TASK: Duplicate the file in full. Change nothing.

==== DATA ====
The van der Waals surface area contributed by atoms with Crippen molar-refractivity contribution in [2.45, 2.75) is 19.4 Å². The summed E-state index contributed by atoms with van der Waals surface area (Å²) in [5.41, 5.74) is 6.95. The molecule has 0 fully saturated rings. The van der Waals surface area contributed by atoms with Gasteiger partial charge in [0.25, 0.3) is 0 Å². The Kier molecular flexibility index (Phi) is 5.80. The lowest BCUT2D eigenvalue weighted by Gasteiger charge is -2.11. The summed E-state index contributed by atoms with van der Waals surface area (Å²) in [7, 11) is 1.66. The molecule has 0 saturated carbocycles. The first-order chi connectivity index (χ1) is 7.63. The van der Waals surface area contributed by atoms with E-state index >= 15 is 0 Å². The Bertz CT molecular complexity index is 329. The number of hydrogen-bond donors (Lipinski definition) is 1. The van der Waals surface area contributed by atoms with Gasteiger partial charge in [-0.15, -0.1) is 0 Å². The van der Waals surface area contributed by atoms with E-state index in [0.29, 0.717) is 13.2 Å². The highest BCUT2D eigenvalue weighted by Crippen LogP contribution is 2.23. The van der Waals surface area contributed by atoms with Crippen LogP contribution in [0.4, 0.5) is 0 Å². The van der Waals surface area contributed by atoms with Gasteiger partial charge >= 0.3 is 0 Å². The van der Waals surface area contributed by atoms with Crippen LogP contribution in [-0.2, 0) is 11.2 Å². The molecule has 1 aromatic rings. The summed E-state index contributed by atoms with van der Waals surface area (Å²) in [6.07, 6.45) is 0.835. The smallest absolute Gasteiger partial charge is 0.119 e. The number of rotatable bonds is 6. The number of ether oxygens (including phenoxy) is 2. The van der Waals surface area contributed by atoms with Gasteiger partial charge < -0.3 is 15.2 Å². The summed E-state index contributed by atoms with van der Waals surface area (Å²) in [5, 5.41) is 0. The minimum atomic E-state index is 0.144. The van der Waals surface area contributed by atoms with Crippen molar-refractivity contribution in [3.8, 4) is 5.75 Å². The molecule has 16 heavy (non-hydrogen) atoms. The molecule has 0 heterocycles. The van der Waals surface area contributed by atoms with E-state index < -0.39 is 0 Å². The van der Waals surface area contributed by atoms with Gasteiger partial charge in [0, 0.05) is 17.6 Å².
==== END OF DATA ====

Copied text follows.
The van der Waals surface area contributed by atoms with Crippen molar-refractivity contribution in [2.45, 2.75) is 19.4 Å². The summed E-state index contributed by atoms with van der Waals surface area (Å²) in [5.41, 5.74) is 6.95. The molecule has 0 fully saturated rings. The van der Waals surface area contributed by atoms with Gasteiger partial charge in [0.25, 0.3) is 0 Å². The Kier molecular flexibility index (Phi) is 5.80. The lowest BCUT2D eigenvalue weighted by Gasteiger charge is -2.11. The summed E-state index contributed by atoms with van der Waals surface area (Å²) in [7, 11) is 1.66. The molecule has 0 saturated carbocycles. The first-order chi connectivity index (χ1) is 7.63. The van der Waals surface area contributed by atoms with E-state index >= 15 is 0 Å². The Bertz CT molecular complexity index is 329. The number of hydrogen-bond donors (Lipinski definition) is 1. The van der Waals surface area contributed by atoms with Gasteiger partial charge in [-0.15, -0.1) is 0 Å². The van der Waals surface area contributed by atoms with E-state index in [0.29, 0.717) is 13.2 Å². The highest BCUT2D eigenvalue weighted by Crippen LogP contribution is 2.23. The van der Waals surface area contributed by atoms with Crippen LogP contribution in [0.4, 0.5) is 0 Å². The van der Waals surface area contributed by atoms with Gasteiger partial charge >= 0.3 is 0 Å². The van der Waals surface area contributed by atoms with Crippen LogP contribution in [-0.2, 0) is 11.2 Å². The molecule has 1 aromatic rings. The summed E-state index contributed by atoms with van der Waals surface area (Å²) in [6.07, 6.45) is 0.835. The smallest absolute Gasteiger partial charge is 0.119 e. The number of rotatable bonds is 6. The number of ether oxygens (including phenoxy) is 2. The van der Waals surface area contributed by atoms with Gasteiger partial charge < -0.3 is 15.2 Å². The summed E-state index contributed by atoms with van der Waals surface area (Å²) in [5, 5.41) is 0. The minimum atomic E-state index is 0.144. The van der Waals surface area contributed by atoms with Crippen molar-refractivity contribution in [3.8, 4) is 5.75 Å². The molecule has 16 heavy (non-hydrogen) atoms. The molecule has 0 heterocycles. The van der Waals surface area contributed by atoms with E-state index < -0.39 is 0 Å². The van der Waals surface area contributed by atoms with Gasteiger partial charge in [0, 0.05) is 17.6 Å².